Table 5. IC50 values of raw RKB, control, 10%, 20% and 30% RKB fortified biscuits.

*Values are mean ± standard deviation. Values in column with different letter superscripts are significantly different at p ≤ 0.05.

81.41%, where this study shows slightly different capacity (71.11%) because of extraction and determination method. Compared to the ascorbic acid, the samples showed significantly lower (p < 0.05) DPPH-radical scavenging activity. Loss of antioxidant activity was observed during baking process. Polyphenol compounds are liable for showing antioxidant activity [25]. So for leaching out of polyphenols, antioxidant activity might be decreased significantly (p < 0.05). Antioxidant activity increased with the increasing concentration of bean powder, similar study was found in another study [26] for cocoa powder incorporation in biscuits.

3.6. Effects of RKB Powder on Physical Properties of Biscuits

The cakes were evaluated for their diameter, thickness, weight and spread ratio after and before the incorporation of RKB powder shown in Table 6. The control cake contained the highest spread ratio (8.92) and the spread ratio decreased from 8.25 - 7.86 with the increase of fortification level from 10% - 30%. The decrease in spread ratio was observed for the dilution of gluten and less availability of water for gluten hydration reported by [27]. The decrease in the spread ratio was due to the decrease in the diameter (from 5.21 - 5.20 cm) and increase in the thickness of the cake (from 0.53 - 0.57 cm). Similar results had been reported for biscuits with cocoa powder [26]. On the other hand, the weight of the RKB fortified biscuits increased with the fortification ranged from 4.25 - 6.03 g.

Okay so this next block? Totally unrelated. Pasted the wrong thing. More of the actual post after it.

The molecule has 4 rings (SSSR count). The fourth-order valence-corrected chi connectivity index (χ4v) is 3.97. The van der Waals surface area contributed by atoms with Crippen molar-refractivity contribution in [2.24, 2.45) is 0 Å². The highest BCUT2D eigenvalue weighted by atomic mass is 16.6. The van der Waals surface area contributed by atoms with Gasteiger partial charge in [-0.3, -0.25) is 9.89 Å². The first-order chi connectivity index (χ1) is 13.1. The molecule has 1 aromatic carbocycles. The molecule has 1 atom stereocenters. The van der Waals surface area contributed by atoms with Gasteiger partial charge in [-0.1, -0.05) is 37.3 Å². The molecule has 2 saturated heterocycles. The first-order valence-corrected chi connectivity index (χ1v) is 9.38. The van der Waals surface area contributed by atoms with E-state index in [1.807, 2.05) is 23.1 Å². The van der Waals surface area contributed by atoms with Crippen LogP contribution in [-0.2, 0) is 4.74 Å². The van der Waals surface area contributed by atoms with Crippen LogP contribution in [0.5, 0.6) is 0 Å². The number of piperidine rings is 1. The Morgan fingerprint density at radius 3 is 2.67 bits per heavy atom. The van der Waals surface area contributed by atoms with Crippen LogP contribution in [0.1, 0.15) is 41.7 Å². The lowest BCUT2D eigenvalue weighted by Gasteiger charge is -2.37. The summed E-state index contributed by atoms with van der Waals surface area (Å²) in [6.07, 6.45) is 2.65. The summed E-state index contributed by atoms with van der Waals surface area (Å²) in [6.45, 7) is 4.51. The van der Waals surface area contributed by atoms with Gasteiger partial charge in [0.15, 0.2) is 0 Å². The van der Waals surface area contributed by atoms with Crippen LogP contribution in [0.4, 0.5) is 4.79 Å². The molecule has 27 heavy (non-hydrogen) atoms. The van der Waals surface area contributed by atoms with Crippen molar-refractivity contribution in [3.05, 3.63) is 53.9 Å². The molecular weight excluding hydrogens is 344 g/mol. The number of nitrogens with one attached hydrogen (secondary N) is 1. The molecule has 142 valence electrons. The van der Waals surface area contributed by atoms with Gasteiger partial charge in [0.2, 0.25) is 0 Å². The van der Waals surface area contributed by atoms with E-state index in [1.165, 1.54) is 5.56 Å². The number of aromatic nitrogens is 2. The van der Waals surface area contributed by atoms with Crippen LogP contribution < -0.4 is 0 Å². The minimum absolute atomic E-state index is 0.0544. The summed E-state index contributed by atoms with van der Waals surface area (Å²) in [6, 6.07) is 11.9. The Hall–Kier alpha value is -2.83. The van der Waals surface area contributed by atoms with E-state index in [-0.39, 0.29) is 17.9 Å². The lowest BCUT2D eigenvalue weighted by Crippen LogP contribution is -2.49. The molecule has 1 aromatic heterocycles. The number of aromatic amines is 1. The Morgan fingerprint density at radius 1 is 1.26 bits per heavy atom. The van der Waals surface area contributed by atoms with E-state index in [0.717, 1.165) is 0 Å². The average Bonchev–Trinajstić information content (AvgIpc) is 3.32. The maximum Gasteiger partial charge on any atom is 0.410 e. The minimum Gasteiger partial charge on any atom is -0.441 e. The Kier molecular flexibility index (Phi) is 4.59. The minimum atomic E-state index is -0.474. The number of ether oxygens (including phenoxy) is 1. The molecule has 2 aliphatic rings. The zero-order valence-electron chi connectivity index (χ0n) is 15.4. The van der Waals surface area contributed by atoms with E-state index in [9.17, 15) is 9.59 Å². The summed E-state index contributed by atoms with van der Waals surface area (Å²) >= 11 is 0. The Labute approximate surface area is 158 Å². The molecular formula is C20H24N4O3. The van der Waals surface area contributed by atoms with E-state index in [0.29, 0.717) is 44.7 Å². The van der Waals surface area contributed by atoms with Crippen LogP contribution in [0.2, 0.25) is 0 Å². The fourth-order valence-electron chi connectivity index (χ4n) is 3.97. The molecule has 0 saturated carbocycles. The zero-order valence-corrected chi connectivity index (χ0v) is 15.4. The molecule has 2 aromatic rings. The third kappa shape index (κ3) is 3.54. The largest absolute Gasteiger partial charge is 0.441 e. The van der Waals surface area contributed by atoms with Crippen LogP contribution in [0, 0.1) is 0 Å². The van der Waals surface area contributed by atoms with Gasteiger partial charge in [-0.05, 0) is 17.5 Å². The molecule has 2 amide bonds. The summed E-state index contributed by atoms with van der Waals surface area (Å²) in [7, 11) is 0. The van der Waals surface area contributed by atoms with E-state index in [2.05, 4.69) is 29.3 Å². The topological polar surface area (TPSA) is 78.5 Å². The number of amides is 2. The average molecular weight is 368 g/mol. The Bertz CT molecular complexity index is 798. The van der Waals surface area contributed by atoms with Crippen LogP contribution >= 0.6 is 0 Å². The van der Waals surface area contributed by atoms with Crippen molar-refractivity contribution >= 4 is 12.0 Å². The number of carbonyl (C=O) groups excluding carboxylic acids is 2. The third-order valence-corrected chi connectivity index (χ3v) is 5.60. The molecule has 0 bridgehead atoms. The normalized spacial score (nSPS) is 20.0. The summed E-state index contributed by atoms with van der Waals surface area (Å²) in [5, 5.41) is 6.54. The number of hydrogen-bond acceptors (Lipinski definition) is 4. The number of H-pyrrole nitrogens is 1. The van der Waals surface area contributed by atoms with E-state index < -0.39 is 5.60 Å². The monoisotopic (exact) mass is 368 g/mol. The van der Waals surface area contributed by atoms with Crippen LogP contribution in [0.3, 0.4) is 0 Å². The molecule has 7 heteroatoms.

3.7. Sensory Evaluation of Biscuits Fortified with Different Level of RKB Powder

The biscuits added with 10%, 20% and 30% bean powder were subjected to sensory analysis shown in Figure 2. Control biscuits got satisfactory score in color (6.27), aroma (6.45) taste (6.27) and overall acceptability (6.18), but 10% supplementation superseded the control in color by 6.64, aroma by 6.47, taste by 6.89, and overall acceptability by 6.34. The formulation with 20% and 30% kidney bean did not get satisfactory score in sensory evaluation. Color and aroma depends on reducing sugar and amino acids (protein content). Reducing sugar and amino acids are responsible for the Malliard reaction that gives desirable brown color and flavor of foods [28].

4. Conclusion

This research was carried out to investigate how the physicochemical properties, polyphenol content and antioxidant activity of dark RKB powder change the wheat flour biscuits at various level of fortification. The physicochemical properties varied vividly with the addition of RKB flour. Protein and ash content of biscuits increased significantly with decreasing carbohydrate and energy level at higher level of fortification, while fat and moisture content changed very little. Considering its high protein and low energy level, wheat-red kidney bean biscuits can be cheap sources of nutritious food. Total phenolic content and antioxidant activity of RKB fortified biscuits were increased significantly (p < 0.05)

Figure 2. Mean sensory scores of RKB supplemented biscuits.

Table 6. Physical properties of RKB fortified biscuits at four different levels.

with increasing the level of fortification. However, 10% RKB fortified biscuits were found satisfactory to the consumers in overall perspective and acceptability test. Therefore, to increase the nutritional value and bioactive compounds of biscuits with 10% RKB fortification is apposite with great consumer acceptance.


The authors are grateful to the Department of Food Engineering and Tea Technology, Shahjalal University of Science and Technology, for the encouragement and providing facilities to carry out the present study.

Cite this paper: Roy, M. , Haque, S. , Das, R. , Sarker, M. , Al Faik, M. and Sarkar, S. (2020) Evaluation of Physicochemical Properties and Antioxidant Activity of Wheat-Red Kidney Bean Biscuits. World Journal of Engineering and Technology, 8, 689-699. doi: 10.4236/wjet.2020.84049.